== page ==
Fearing the End of the Story

It’s starting to feel like I’m hitting the denouement of my story. At least, it feels like I’m hitting it for this part of my story…

I’ve been living in the climax of a stressful, traumatic, gritty, exhausting story for the last four years or so. Unlike the climax in a short story, my life story climax plateaued and stayed climactic for a really long fucking time.

But I can feel myself progressing. I can see it and this week in particular, I’m having an upswing, which is a very welcome change after months and months of being depressed.

But it’s all starting to change and, to be honest, that scares me a little bit.

Okay, it scares me quite a bit. Because I harbour a deep sense of fear that healing means my past doesn’t matter or is no longer true.

I’m often scared that if I stop being an outright champion and reiterating the facts of my past loudly and consistently, then people will think (and I will feel) like they didn’t happen. That me growing and moving forward isn’t a positive thing; that it’s an obliteration of all that came before and as such, leaves no room for relapse, triggers, memories, or scars.

I’m scared of getting better, which sounds ridiculous, but letting go of the fierceness that’s kept me safe and strong is incredibly uncomfortable.

Why do I sabotage myself like this? Why stymie the progress in my life for the sake of holding onto a broken and battered story? Why not celebrate the fact that I’m safe and have moments of joy and can relax sometimes and have goals and achievements that I’ve accomplished as an individual? What the hell is wrong with me??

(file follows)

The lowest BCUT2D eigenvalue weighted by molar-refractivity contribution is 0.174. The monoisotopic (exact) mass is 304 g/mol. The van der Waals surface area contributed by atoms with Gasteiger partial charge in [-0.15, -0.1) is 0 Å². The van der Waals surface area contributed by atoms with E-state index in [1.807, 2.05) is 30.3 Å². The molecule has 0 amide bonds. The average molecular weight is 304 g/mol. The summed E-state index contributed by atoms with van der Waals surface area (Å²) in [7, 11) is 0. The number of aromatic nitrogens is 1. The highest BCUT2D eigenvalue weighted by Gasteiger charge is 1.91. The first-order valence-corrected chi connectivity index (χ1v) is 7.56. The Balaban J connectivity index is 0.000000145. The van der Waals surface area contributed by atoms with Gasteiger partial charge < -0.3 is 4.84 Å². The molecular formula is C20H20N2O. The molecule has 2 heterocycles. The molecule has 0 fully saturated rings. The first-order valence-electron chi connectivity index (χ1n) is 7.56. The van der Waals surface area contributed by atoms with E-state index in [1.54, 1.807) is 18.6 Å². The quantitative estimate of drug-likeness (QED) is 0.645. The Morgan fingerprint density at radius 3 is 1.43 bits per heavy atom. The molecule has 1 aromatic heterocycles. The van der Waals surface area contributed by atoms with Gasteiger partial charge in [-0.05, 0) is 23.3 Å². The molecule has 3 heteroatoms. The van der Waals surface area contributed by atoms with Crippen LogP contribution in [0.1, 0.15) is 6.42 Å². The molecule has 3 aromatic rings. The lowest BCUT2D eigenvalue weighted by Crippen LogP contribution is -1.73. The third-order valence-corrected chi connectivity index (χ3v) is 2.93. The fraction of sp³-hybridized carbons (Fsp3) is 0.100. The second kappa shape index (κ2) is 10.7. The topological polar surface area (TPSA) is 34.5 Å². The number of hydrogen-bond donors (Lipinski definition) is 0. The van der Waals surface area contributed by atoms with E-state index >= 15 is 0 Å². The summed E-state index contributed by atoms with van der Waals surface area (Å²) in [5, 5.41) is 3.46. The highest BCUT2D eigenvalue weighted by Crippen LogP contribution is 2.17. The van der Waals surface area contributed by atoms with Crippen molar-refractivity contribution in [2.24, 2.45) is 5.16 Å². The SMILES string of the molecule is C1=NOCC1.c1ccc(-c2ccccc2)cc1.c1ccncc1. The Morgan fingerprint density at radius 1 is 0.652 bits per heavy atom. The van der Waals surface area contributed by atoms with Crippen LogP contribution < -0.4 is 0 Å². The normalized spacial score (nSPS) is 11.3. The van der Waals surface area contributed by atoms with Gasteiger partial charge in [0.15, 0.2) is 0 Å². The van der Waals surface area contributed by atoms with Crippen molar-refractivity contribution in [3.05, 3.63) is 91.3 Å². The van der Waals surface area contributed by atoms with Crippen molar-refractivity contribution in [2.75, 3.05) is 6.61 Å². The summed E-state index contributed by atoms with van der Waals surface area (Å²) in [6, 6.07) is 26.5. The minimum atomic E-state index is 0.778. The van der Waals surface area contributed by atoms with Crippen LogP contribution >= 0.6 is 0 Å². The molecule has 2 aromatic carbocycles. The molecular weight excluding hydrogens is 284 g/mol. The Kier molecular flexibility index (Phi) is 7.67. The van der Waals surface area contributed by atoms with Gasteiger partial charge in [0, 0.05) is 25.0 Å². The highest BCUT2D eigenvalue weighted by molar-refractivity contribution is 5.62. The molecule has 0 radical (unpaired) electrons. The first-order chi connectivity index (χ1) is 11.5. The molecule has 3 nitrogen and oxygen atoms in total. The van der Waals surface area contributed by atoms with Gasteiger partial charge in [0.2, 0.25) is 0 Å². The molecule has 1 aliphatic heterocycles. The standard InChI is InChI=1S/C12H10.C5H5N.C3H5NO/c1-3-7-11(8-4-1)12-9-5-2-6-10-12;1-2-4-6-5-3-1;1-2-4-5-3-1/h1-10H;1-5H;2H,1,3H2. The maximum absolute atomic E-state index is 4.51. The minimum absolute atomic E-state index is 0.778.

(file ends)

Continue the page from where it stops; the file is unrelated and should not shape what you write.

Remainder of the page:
Well, we all know that the answer to that question—nothing at all, and a whole helluva lot.

I think I’m scared because I learned to not trust good things. I learned that setting expectations guarantees disappointment and that making goals or changes results in failure. These are some of the strongest lessons I carry with me from my past as a codependent and I resent them as much as I recognize them. I hate their potency as I begin to notice all the good shit that’s going on in my life again. I give space to my fear and allow it to bring me back to a state of helplessness, which on an intellectual level I recognize is bullshit, but on an emotional level, feels (strangely) comfortable and normal.

So how to avoid giving up? How to stop the self-sabotage? How to savour the good stuff and build my confidence while recognizing that moving forward absolutely does NOT mean that my past doesn’t matter?

My first instinct is to answer that with a “hell if I know!”, but I DO actually know! The answer lies in the capacity I developed during my trauma to survive…I can’t quit. I just don’t give up. I allow myself to feel my fear and to acknowledge it while also seeing the positive things that are happening at the same time. I get uncomfortable and then push through those feelings and keep trying. I embrace the upswing and the denouement; the falling action in the climactic journey I’ve had these last few years. I remember that every story remains for as long as we exist and that mine is still true even if I’m smiling and even if I move on.